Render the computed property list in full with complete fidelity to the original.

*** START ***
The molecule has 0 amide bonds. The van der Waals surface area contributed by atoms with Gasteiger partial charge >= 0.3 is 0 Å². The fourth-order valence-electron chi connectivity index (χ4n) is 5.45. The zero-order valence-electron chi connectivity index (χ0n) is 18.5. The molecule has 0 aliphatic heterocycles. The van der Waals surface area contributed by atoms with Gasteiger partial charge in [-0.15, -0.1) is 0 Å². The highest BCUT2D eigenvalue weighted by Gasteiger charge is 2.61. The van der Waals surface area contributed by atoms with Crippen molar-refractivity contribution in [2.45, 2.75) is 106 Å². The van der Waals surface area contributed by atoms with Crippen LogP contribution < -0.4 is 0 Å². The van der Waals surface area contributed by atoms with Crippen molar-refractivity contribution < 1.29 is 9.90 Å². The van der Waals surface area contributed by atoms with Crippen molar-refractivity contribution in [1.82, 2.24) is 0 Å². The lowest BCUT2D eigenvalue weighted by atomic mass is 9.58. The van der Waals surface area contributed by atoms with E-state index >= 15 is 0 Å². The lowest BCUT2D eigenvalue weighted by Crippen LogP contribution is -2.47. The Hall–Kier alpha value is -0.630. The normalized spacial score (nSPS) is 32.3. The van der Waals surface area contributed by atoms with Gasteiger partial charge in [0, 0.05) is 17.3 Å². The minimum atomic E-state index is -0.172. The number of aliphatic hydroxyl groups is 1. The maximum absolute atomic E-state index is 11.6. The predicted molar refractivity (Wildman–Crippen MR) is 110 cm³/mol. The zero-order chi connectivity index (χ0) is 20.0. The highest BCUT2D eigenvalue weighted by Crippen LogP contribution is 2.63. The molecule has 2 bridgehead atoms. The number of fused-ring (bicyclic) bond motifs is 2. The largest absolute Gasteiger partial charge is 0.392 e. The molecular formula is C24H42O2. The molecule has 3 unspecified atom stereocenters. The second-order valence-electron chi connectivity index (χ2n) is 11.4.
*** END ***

The molecule has 0 amide bonds. The van der Waals surface area contributed by atoms with Gasteiger partial charge >= 0.3 is 0 Å². The fourth-order valence-electron chi connectivity index (χ4n) is 5.45. The zero-order valence-electron chi connectivity index (χ0n) is 18.5. The molecule has 0 aliphatic heterocycles. The van der Waals surface area contributed by atoms with Gasteiger partial charge in [-0.15, -0.1) is 0 Å². The highest BCUT2D eigenvalue weighted by Gasteiger charge is 2.61. The van der Waals surface area contributed by atoms with Crippen molar-refractivity contribution in [2.45, 2.75) is 106 Å². The van der Waals surface area contributed by atoms with Crippen LogP contribution < -0.4 is 0 Å². The van der Waals surface area contributed by atoms with Crippen molar-refractivity contribution < 1.29 is 9.90 Å². The van der Waals surface area contributed by atoms with Crippen molar-refractivity contribution in [1.82, 2.24) is 0 Å². The lowest BCUT2D eigenvalue weighted by atomic mass is 9.58. The van der Waals surface area contributed by atoms with E-state index >= 15 is 0 Å². The lowest BCUT2D eigenvalue weighted by Crippen LogP contribution is -2.47. The Hall–Kier alpha value is -0.630. The normalized spacial score (nSPS) is 32.3. The van der Waals surface area contributed by atoms with Gasteiger partial charge in [0, 0.05) is 17.3 Å². The minimum atomic E-state index is -0.172. The number of aliphatic hydroxyl groups is 1. The maximum absolute atomic E-state index is 11.6. The predicted molar refractivity (Wildman–Crippen MR) is 110 cm³/mol. The zero-order chi connectivity index (χ0) is 20.0. The highest BCUT2D eigenvalue weighted by Crippen LogP contribution is 2.63. The molecule has 2 bridgehead atoms. The number of fused-ring (bicyclic) bond motifs is 2. The largest absolute Gasteiger partial charge is 0.392 e. The molecular formula is C24H42O2. The molecule has 3 unspecified atom stereocenters. The second-order valence-electron chi connectivity index (χ2n) is 11.4.